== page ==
Culture of Houston
|This article needs additional citations for verification. (February 2009)|
Houston is a multicultural city with a thriving international community supported by the third largest concentration of consular offices in the United States, representing 86 nations.  Officially, Houston is nicknamed the "Space City" as it is home to NASA's Lyndon B. Johnson Space Center, where Mission Control Center is located. "Houston" was the first word spoken on the moon. Many locals refer to Houston as "Bayou City." Other nicknames include "H-Town", "Clutch City", and "Magnolia City".
About 90 languages are regularly spoken in the Houston area. Some neighborhoods with high populations of Vietnamese and Chinese residents have Chinese and Vietnamese street signs in addition to English ones. Houston has two Chinatowns—the original located in East Downtown and the other along Bellaire Boulevard in the southwest area of the city. The city also has a Little Saigon in Midtown and Vietnamese businesses located in the southwest Houston Chinatown.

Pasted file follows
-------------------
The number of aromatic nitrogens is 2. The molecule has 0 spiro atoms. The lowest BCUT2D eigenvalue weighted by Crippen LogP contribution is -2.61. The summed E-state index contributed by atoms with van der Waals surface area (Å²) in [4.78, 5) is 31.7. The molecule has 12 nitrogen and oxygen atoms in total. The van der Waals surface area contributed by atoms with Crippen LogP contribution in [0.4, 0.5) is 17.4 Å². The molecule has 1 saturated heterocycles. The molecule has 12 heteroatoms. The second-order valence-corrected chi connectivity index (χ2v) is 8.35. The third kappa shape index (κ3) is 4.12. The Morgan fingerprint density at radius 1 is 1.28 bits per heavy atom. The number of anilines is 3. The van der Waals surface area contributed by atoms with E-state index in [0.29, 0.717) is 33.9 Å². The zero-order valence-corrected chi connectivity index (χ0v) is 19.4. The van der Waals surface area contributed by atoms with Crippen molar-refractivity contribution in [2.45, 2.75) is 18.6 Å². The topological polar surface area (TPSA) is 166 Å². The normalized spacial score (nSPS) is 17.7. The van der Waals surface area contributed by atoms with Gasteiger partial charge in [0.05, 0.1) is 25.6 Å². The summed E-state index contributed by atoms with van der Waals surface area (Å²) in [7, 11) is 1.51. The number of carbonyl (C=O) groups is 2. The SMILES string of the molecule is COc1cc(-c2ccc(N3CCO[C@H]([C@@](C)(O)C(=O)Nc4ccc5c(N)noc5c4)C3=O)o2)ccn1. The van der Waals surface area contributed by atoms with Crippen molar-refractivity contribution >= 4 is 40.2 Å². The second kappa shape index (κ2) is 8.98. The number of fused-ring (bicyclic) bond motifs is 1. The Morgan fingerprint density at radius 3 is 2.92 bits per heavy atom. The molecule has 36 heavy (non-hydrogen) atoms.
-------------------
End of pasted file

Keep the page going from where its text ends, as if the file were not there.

There are many popular events held in the city celebrating cultures of Houstonians. The largest is the annual Houston Livestock Show and Rodeo that is held over 20 days from late February through early March. The event begins with trail rides that originate from several points throughout the state, all of which convene at Reliant Park for a barbecue cook-off. The rodeo includes typical rodeo events, as well as concert performances from major artists and carnival rides. Another large celebration is the annual Gay Pride Parade held at the end of June to commemorate the struggle for gay liberation, gay rights, gay pride, and the Stonewall riots of the late 1960s in New York City. The event is held along Westheimer Road within Neartown—home to many gay establishments, such as restaurants, bars, nightclubs, and coffeehouses. Other events held annually include the Houston Greek Festival and Houston International Festival.
Arts and theatre